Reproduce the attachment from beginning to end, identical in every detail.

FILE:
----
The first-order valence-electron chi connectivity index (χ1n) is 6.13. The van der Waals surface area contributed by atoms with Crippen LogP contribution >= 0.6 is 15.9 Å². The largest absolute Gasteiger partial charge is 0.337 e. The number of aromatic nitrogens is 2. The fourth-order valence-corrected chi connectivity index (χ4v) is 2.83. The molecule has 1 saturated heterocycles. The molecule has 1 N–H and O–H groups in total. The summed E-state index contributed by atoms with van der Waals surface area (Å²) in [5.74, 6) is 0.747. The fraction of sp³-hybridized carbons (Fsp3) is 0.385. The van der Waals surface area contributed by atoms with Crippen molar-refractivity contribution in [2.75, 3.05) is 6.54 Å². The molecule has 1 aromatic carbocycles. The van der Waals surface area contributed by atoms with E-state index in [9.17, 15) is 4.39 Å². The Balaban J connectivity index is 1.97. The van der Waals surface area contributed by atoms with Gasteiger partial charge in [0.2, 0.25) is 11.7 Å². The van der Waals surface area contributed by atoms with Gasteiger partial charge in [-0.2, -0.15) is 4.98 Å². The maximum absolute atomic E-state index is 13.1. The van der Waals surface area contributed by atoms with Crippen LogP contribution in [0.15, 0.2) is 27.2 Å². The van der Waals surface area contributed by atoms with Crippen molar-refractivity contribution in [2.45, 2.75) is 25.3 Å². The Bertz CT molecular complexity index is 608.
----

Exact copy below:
The first-order valence-electron chi connectivity index (χ1n) is 6.13. The van der Waals surface area contributed by atoms with Crippen LogP contribution >= 0.6 is 15.9 Å². The largest absolute Gasteiger partial charge is 0.337 e. The number of aromatic nitrogens is 2. The fourth-order valence-corrected chi connectivity index (χ4v) is 2.83. The molecule has 1 saturated heterocycles. The molecule has 1 N–H and O–H groups in total. The summed E-state index contributed by atoms with van der Waals surface area (Å²) in [5.74, 6) is 0.747. The fraction of sp³-hybridized carbons (Fsp3) is 0.385. The van der Waals surface area contributed by atoms with Crippen molar-refractivity contribution in [2.75, 3.05) is 6.54 Å². The molecule has 1 aromatic carbocycles. The van der Waals surface area contributed by atoms with E-state index in [9.17, 15) is 4.39 Å². The Balaban J connectivity index is 1.97. The van der Waals surface area contributed by atoms with Gasteiger partial charge in [0.2, 0.25) is 11.7 Å². The van der Waals surface area contributed by atoms with Gasteiger partial charge in [-0.2, -0.15) is 4.98 Å². The maximum absolute atomic E-state index is 13.1. The van der Waals surface area contributed by atoms with Crippen LogP contribution in [0.15, 0.2) is 27.2 Å². The van der Waals surface area contributed by atoms with Crippen molar-refractivity contribution in [2.45, 2.75) is 25.3 Å². The Bertz CT molecular complexity index is 608.